Women in Utah History: Paradigm or Paradox?

Women in Utah History: Paradigm or Paradox?

Women in Utah History: Paradigm or Paradox?

Women in Utah History: Paradigm or Paradox?


A project of the Utah Women's History Association and cosponsored by the Utah State Historical Society, Paradigm or Paradox provides the first thorough survey of the complicated history of all Utah women. Some of the finest historians studying Utah examine the spectrum of significant social and cultural topics in the state's history that particularly have involved or affected women.


Linda Thatcher and Patricia Lyn Scott

The chief goal of this book is to integrate Utah women of all ethnic and religious backgrounds into the broader field of women’s studies. Readers will find that these historical essays show women in Utah as sharing much with other American women, particularly in the West—in other words, as not unique. But they are also diverse and distinctive—in other words, not as expected.

The title Utah Women’s History: Paradigm or Paradox? recognizes the stereotypes normally associated with Utah’s largest group of women: Mormon, polygamous, Caucasian, under-educated, male-dominated, etc. On the one hand, Utah women are seen as a paradox (contradictory to the national norm) for embracing polygamy and submitting to hierarchal Mormon Church authority. On the other hand, they can be seen as paradigm (an example or model) for forging their own way with self-reliance and industry. Perhaps the paradox is that Utah women were both representative of national women (a paradigm) and distinctive. Few realize that Utah was the second territory to grant women the franchise (1870), and Utah’s women often sustained themselves and their families both economically and emotionally for long periods of time, while their husbands were away on church assignments or dividing their time among multiple households. Julie Roy Jeffrey wrote concerning polygamy: “With its peculiar tensions and freedoms, polygamy did, of course, shape the Mormon female life on the frontier. Mormon women were different from women on other frontiers in a number of ways which were related to their religion. Yet they also shared with other pioneer women common frontier experiences and even common ideas about woman’s place in the world. To be a Mormon woman on the Utah frontier was, therefore, to be both the same as, and different from, pioneer women elsewhere.”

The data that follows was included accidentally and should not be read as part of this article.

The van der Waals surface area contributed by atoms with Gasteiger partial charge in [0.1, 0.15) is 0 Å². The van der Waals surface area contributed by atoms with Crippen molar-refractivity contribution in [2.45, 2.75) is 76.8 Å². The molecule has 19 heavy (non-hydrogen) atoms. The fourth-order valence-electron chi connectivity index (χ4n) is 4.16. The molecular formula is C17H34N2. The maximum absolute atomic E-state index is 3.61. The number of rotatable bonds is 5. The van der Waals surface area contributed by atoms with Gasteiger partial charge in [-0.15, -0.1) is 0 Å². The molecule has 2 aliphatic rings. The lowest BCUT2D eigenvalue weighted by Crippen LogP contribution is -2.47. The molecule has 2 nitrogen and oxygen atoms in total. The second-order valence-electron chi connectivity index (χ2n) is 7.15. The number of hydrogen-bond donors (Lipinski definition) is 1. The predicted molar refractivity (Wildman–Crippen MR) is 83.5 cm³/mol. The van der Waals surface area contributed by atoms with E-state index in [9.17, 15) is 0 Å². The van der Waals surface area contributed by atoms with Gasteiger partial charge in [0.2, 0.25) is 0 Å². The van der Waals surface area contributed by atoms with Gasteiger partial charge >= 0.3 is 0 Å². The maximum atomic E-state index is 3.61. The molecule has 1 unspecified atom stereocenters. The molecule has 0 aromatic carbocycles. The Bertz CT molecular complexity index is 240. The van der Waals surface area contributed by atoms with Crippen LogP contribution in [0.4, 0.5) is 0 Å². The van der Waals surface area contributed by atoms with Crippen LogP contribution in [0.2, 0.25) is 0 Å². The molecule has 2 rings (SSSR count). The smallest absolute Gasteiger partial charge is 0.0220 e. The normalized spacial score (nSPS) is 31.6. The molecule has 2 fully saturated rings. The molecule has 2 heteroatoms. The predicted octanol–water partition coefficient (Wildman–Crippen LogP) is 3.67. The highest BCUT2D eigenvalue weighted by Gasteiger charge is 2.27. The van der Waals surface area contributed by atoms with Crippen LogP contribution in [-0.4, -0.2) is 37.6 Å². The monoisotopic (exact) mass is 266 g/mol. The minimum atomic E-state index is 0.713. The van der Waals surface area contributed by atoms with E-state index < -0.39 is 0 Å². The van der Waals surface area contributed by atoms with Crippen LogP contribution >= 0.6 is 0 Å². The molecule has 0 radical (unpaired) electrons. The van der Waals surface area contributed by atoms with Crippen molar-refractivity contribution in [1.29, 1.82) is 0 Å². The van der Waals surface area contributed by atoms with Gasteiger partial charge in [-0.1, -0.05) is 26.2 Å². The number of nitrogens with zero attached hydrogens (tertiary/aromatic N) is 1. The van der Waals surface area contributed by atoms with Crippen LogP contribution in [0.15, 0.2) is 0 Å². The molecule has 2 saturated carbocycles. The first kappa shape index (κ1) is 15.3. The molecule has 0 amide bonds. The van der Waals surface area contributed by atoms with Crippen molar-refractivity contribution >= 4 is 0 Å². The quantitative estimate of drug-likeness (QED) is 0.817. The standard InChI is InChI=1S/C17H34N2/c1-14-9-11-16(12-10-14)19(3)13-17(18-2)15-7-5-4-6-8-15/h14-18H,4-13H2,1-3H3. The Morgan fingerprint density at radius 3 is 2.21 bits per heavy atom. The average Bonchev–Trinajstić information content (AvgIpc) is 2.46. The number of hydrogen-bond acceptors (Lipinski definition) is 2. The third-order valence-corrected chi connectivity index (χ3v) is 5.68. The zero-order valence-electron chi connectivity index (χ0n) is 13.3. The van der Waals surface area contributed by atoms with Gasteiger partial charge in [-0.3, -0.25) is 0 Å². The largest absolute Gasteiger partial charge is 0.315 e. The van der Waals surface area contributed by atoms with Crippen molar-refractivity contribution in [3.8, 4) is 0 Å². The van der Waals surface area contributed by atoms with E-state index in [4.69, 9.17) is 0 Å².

Utah was also a mixing ground of cultures. Native American women of many tribes led lives that having changed little over centuries, were shattered within a generation when a great flood of white settlers washed over their traditional territories. Mormon missionaries proselyted in European countries . . .

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